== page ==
At least when Toronto’s post-SARS gig made a loss there was a promoter to pick up the tab. Politicians in Hong Kong are getting concerned that the tax payer will lose out if, as they increasingly suspect, the post-SARS Harborfest doesn’t go according to plan.
As previously reported, the Harborfest, which begins on 17 October, is intended to act as a morale boost for the city after the economic problems caused by the SARS outbreak earlier this year. Among the stars lined up to play are Prince, Jose Carreras, Westlife and Neil Young. But politicians there are getting concerned about the taxpayer funded event. Reports suggest ticket sales aren’t going well, there are allegations international acts are getting big fees while local acts are expected to perform almost at cost price, and then on Friday the Rolling Stones, headliners at the Toronto show, pulled out after a dispute over contracts and fees.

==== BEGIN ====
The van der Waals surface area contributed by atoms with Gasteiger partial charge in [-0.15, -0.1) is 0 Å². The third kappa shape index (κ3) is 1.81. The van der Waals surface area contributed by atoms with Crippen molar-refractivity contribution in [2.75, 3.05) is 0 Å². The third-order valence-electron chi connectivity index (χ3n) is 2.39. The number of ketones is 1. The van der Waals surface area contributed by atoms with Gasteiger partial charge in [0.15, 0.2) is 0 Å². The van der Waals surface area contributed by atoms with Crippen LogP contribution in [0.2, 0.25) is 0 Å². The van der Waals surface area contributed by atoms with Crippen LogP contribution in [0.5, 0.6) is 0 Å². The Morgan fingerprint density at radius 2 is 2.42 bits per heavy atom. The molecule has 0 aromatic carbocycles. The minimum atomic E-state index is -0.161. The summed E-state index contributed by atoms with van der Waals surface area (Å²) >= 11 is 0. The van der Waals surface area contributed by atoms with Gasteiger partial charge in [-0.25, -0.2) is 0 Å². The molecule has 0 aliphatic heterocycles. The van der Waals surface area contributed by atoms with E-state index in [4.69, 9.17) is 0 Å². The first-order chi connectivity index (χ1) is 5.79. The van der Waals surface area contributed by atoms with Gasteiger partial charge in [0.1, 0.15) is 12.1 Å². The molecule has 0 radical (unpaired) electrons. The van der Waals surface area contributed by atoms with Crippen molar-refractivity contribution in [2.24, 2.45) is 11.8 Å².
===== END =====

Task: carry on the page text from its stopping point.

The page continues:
One politician – Emily Lau – has described the event as a ‘fiasco’ saying:
“This is taxpayers money and it belongs to Hong Kong people. If the money has been spent wisely then we will applaud it, but we don’t know that it has.”
Another legislator, Fred Li, called the government’s decision to bankroll the event a “blunder”, adding: “Organisers have set aside 3,000 seats at some of the shows for foreign visitors but the Tourism Board has admitted that it cannot attract long-haul visitors due to the short period of time.”
Mike Rowse, director general of InvestHK, who are overseeing the event, defended the Harborfest. Telling reporters the Rolling Stones’ withdrawal was not a “mortal wound” and their appearance was “not essential to the event being successful”, he added that the government would not spend more than HK$100m (£7.8m) on the season (though he didn’t comment on the fact that’s HK$20m more than the original budget!).